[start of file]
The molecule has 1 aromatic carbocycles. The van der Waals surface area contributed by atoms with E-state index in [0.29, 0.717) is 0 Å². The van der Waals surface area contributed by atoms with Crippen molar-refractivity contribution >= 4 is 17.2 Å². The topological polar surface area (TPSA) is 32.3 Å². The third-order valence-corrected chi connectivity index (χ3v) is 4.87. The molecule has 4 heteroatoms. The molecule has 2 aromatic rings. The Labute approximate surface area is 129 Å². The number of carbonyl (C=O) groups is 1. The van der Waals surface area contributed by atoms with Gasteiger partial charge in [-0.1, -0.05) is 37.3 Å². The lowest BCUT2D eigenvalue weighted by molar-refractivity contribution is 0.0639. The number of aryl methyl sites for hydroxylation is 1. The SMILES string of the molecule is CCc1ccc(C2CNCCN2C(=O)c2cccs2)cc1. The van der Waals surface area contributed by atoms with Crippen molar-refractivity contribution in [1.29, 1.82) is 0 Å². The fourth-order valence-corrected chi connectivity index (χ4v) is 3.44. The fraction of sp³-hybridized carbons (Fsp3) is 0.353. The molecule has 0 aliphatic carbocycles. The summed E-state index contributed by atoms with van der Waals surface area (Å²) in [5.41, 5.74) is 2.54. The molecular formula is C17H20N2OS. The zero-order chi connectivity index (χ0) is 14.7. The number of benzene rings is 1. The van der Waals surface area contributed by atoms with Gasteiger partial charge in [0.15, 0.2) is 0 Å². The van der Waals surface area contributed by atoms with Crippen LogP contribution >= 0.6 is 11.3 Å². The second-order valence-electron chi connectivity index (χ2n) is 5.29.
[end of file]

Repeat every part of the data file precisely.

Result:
The molecule has 1 aromatic carbocycles. The van der Waals surface area contributed by atoms with E-state index in [0.29, 0.717) is 0 Å². The van der Waals surface area contributed by atoms with Crippen molar-refractivity contribution >= 4 is 17.2 Å². The topological polar surface area (TPSA) is 32.3 Å². The third-order valence-corrected chi connectivity index (χ3v) is 4.87. The molecule has 4 heteroatoms. The molecule has 2 aromatic rings. The Labute approximate surface area is 129 Å². The number of carbonyl (C=O) groups is 1. The van der Waals surface area contributed by atoms with Gasteiger partial charge in [-0.1, -0.05) is 37.3 Å². The lowest BCUT2D eigenvalue weighted by molar-refractivity contribution is 0.0639. The number of aryl methyl sites for hydroxylation is 1. The SMILES string of the molecule is CCc1ccc(C2CNCCN2C(=O)c2cccs2)cc1. The van der Waals surface area contributed by atoms with Crippen molar-refractivity contribution in [1.29, 1.82) is 0 Å². The fourth-order valence-corrected chi connectivity index (χ4v) is 3.44. The fraction of sp³-hybridized carbons (Fsp3) is 0.353. The molecule has 0 aliphatic carbocycles. The summed E-state index contributed by atoms with van der Waals surface area (Å²) in [5.41, 5.74) is 2.54. The molecular formula is C17H20N2OS. The zero-order chi connectivity index (χ0) is 14.7. The number of benzene rings is 1. The van der Waals surface area contributed by atoms with Gasteiger partial charge in [0.15, 0.2) is 0 Å². The van der Waals surface area contributed by atoms with Crippen LogP contribution >= 0.6 is 11.3 Å². The second-order valence-electron chi connectivity index (χ2n) is 5.29.